Friends Who Choose Your News
by Brian Baresch, Dustin Harp, Lewis Knight, Carolyn Yaschur, University of Texas at Austin
The news watcher is no longer a captive audience, and news producers and sharers must compete for attention. Facebook's 500 million-plus active users share more than 30 billion pieces of content each month, including links to news stories, blog posts, and other content. This study examines the external links Facebook users post on their pages. Knowing what links are posted on Facebook indicates the other sites Facebook users are looking at and the type of content they deem important, which in turn illuminates the spread of news and memes at this end of the online news system. Researchers coded the extent, genre and character of shared links and responses. Frequent linkers on Facebook have distinctive genre, topic and source patterns particular to their interests. Findings could help better understand how news finds its way through online social networks via active surveillance and discussion leaders and their repurposing of content.
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Intrigued, But Not Immersed: Millennial Students Analyze the iPad's Performance as a News Platform
by Jake Batsell, Southern Methodist University
The arrival of Apple's iPad tablet in 2010 was trumpeted as a pivotal, game-changing moment for the news business. But did the iPad's initial news applications live up to the much-hyped promise of delivering a more immersive news experience? The author, using two iPads obtained through a university pilot program, assigned 28 digital journalism students to rate and analyze iPad news apps during the fall 2010 semester. The iPads were rotated among the students, who examined their chosen news app over a period of at least four days and evaluated each app based on four factors: immediacy/urgency, non-linear news presentation, multimedia news content, and reader interactivity. The students were most impressed with multimedia news offerings (awarding an average of 3.7 points on a 5-point scale), but were less enamored with the apps' interactivity (3.3 points) and immediacy (3.1). While many students said they believe the iPad holds promise as a news platform, they generally preferred existing news websites and legacy news products to their iPad counterparts.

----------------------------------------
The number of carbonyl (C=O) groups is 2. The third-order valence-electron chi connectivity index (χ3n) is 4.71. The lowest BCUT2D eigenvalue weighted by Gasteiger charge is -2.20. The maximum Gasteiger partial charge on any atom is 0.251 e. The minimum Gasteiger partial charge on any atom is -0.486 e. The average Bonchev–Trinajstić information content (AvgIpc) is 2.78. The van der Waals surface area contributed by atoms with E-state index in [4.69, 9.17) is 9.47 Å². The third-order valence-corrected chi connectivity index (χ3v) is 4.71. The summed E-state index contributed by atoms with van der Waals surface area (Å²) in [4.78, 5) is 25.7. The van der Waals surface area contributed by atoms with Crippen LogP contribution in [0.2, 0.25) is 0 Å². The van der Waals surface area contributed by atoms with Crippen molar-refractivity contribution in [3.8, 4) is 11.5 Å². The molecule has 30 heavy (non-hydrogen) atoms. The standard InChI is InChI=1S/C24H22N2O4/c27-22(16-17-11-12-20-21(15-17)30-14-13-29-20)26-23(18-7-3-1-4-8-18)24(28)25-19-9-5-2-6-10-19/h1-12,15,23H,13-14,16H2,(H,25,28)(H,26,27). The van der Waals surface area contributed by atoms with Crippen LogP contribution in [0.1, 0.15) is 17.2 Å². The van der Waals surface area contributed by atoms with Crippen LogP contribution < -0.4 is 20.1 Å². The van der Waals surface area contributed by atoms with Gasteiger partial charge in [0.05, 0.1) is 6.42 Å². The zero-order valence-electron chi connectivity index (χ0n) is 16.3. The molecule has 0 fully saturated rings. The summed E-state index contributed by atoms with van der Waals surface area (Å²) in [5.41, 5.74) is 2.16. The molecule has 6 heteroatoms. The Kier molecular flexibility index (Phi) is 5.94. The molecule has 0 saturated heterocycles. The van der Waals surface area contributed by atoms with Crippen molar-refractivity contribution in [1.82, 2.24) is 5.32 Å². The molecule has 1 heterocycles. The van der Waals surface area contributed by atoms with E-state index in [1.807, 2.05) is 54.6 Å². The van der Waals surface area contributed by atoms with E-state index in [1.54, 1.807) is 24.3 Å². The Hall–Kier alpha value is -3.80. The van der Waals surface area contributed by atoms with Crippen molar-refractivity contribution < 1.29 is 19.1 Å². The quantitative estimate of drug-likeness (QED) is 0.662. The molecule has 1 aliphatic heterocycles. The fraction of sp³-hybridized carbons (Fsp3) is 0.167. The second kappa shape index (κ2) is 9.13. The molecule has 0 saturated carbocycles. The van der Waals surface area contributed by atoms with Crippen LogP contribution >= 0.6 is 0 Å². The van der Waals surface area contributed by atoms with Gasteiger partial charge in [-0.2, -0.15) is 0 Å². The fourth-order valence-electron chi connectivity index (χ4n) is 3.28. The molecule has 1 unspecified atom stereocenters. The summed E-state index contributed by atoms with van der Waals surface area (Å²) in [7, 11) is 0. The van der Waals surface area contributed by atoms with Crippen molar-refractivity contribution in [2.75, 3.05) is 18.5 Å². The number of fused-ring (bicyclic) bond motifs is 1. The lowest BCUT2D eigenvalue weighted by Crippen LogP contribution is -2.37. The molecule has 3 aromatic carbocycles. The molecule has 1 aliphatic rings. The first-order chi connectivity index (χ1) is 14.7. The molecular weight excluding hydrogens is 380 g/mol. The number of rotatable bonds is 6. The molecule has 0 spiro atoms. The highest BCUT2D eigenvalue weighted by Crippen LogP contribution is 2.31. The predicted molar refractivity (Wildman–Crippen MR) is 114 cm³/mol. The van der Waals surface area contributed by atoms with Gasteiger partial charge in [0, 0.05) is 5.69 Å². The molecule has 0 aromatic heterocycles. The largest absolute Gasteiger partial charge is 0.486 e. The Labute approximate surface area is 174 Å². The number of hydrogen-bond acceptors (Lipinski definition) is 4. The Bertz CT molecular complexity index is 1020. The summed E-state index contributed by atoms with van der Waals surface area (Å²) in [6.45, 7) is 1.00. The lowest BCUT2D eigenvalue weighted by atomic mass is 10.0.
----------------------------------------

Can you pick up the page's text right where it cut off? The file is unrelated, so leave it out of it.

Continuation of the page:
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Public Broadcasters Venture into Online Hyperlocal News: A Case Study of Newsworks.org
by Mark Berkey-Gerard, Rowan University
In 2010, WHYY Inc., a NPR and PBS member station serving the Greater Philadelphia area, launched the interactive news website, Newsworks.org. The web portal provides regional news and information for the fourth largest media market in the United States. In addition, Newsworks.org features a distinct "hyperlocal news" gathering effort in 8 zip codes of Northwest Philadelphia, an area comprised of 190,000 residents and 15 distinct neighborhoods. Newsworks.org is a pilot program of the Corporation for Public Broadcasting, designed to test "the possibilities of online hyperlocal journalism, driven by public media values and skills." This paper is an intrinsic qualitative case study of WHYY. It examines why decision makers at WHYY chose to embark on the Newsworks.org hyperlocal project, how the public media organization defines hyperlocal newsgathering, and how a public media organization practices hyperlocal journalism in the newsroom and in the field.
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Twitter First: Changing TV News 140 Characters at a Time
by Dale Blasingame,Texas State University, San Marcos